Author (Greek Version): Christine Zaimbidou
Psychiatrist – Psychotherapist
Translator – Editor: Sofia Poimenidou
Philologist – Text Editor
Would you erase a face or a memory if you had the power to? Which memory would you choose and why? Would it make sense to do that at all? Can we erase anything forever and march forward light headed, turn a new blank page after lotus eating and cross successfully to oblivion?
Most people at some point in their lives have wished they could stop thinking of a specific bad memory and with a magic eraser or a pill, delete it and continue as if it never happened. Despite the unpleasantness of bad memories, most people manage to continue living a fairly normal life. In certain cases however, such as people who suffer from post-traumatic stress disorder (PTSD) the trauma and aftereffect memories, come along with psychiatric symptoms, stress and mood disorders.
Memories are created at the neuron synapse junction though protein activation where a memory is created and kept alive. Biophysical and biochemical modifications in the brain are provoked, responding to external stimuli, leading to storage information in the form of a memory (Semon, 1921). Some neurons are responsible for creating memories related to the feeling of fear or imminent threat. Memories are not stored in some specific area of the brain but they create new neuron synapses, changing our cells “network”. Every time we mentally “visit” a memory, we reactivate it, make it stronger and, and the same time recall it by trying to “experience” it again (reconsolidation). Furthermore, every time we recall an event in our memory, we intensify the emotions connected with it, such as fear, pain or grief.
Ιn negative memory cases, memories and flashbacks are charged with intense negative emotional overload, often resulting in negative thoughts about ourselves. The feelings and thoughts that accompany these memories whenever they reoccur, inevitably resurface along with them. The common characteristic of the reoccurring thoughts-conclusions is the extreme and inflexible overgeneralization. Our brain depends on a fragment of an isolated event, failing to process it or make sense of it. Under normal circumstances, our brain is capable of executing complex cognitive processes and takes into account an excessive amount of experiences, actions and possibilities in order to reach a conclusion. Our brain then isolates the experience, evaluates it under the prism of collective memory and leads the experience to functional solutions. Nevertheless, when the above mentioned negative experiences occur, the flow of thought becomes strictly restrictive, isn’t subject to logical arguments and leads to dysfunctional conclusions.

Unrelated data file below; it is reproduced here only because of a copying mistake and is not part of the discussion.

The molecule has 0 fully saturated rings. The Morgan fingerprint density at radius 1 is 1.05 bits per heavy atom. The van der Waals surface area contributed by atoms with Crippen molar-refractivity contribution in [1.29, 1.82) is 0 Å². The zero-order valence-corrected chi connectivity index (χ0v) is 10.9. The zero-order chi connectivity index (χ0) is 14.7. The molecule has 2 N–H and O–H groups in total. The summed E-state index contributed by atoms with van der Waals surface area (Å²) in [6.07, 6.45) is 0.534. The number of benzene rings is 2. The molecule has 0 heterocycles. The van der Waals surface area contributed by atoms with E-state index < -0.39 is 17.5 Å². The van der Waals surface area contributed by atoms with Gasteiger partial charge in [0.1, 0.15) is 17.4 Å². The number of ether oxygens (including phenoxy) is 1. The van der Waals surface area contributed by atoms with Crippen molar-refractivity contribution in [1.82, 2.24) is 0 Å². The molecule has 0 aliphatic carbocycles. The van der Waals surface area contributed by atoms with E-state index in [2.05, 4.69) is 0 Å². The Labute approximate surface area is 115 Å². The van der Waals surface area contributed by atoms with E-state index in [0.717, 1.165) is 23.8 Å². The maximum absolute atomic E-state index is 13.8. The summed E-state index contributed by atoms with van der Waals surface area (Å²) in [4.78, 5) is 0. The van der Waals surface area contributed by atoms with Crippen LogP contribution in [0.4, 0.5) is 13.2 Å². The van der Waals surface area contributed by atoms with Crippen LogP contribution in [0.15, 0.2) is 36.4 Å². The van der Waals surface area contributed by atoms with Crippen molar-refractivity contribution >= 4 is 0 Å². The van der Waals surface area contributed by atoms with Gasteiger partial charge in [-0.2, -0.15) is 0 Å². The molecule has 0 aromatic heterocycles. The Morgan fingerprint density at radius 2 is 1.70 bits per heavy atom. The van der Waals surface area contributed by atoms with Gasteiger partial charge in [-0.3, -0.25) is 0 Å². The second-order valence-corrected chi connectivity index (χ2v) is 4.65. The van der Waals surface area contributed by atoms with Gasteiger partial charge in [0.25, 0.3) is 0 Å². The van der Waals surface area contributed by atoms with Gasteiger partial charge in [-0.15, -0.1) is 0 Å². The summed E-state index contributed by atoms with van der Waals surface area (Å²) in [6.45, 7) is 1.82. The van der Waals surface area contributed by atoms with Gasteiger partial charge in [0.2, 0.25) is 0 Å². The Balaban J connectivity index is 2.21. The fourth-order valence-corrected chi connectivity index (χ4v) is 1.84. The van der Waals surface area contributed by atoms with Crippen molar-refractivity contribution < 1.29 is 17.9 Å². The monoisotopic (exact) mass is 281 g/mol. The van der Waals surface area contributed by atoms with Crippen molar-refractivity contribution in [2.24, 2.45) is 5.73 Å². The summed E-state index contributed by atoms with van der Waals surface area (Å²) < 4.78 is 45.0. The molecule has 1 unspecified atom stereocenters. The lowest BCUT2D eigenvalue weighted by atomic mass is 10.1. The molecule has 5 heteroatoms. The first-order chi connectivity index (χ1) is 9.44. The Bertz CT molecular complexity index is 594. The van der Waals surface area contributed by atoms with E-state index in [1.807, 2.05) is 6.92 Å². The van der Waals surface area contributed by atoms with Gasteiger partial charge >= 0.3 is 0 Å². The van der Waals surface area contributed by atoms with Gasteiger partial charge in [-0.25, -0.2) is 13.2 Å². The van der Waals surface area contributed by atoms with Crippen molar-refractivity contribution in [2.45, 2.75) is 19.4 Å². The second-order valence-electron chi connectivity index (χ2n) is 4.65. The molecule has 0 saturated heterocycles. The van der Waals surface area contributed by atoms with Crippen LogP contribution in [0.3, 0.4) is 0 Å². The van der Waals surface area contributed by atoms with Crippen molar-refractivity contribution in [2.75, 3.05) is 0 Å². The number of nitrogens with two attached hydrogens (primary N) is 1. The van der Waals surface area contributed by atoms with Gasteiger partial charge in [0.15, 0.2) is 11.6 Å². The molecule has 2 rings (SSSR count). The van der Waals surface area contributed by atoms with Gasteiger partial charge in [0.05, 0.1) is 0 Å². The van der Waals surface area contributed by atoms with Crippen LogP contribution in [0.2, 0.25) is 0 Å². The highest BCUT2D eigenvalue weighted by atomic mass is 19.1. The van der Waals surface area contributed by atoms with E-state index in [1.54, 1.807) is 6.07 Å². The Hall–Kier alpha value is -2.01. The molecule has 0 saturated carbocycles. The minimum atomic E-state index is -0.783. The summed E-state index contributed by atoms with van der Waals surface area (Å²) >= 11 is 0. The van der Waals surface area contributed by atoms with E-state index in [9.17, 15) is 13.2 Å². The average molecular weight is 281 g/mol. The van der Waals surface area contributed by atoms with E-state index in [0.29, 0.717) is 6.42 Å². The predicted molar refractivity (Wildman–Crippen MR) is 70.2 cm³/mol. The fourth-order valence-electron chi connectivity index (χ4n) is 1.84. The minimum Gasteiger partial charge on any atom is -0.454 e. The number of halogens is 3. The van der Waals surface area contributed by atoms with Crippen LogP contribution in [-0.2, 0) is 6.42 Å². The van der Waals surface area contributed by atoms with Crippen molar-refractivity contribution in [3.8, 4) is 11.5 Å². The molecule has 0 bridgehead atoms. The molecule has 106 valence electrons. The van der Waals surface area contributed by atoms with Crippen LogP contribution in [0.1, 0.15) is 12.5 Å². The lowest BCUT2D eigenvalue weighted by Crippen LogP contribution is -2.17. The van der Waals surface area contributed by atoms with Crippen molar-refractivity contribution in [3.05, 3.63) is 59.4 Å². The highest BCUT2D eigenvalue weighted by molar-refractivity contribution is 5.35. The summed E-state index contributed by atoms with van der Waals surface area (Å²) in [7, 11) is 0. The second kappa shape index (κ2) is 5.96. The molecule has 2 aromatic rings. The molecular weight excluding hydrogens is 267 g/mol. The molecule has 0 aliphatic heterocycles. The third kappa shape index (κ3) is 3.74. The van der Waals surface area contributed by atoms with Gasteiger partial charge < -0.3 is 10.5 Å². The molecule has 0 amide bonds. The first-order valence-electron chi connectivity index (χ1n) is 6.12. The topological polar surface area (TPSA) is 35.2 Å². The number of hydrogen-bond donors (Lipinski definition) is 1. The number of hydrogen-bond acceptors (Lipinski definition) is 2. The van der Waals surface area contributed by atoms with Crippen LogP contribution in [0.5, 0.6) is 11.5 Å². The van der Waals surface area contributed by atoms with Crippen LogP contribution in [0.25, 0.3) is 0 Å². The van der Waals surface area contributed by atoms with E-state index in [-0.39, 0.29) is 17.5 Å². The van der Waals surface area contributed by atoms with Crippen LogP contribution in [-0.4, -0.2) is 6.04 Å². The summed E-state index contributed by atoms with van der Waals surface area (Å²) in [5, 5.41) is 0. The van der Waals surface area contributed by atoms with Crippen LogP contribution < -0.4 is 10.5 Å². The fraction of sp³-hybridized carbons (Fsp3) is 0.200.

Can we erase those memories? Can we forget? Trauma psychology specialty uses methods such as EMDR (Eye Movement Desensitisation and Reprocessing), helping the brain locate painful memories and flashbacks and process them, removing irrational beliefs and unhelpful thoughts and making sense of the traumatic experience on a personal level so that it stops hurting us. These techniques don’t erase the memories, but only their negative consequences.
Surveys conducted on snails at Columbia University Medical Center (CUMC) and McGill University have shown that production of pharmaceutical drugs may be possible, which could erase this type of memories, while leaving the rest of them intact. Use of pharmaceutical treatment with these drugs would be feasible in cases of post-traumatic disorders and drug addiction. These surveys showed that during a post-traumatic event, our memory stores data which is directly and indirectly connected to this event. Indirect data consists of random stimuli and information, e.g. it was raining the night they robbed us. The indirect information many times leads to dysfunctional behavior and fears and may prevent an individual to continue useful and daily activities, as it correlates it with the traumatic event, while direct information is useful and can protect the individual in the future. It was discovered through the survey that we can erase the secondary memories without affecting the primary ones, by medically aiming specific proteins (Hu, Schacher, et. al. 2017). In other experiments that were carried out with similar reasoning, the researchers tried to cause alterations to the metabolism and the neuron synapse junction, thus assisting rats to delete a memory (Gräff, et. all., 2014).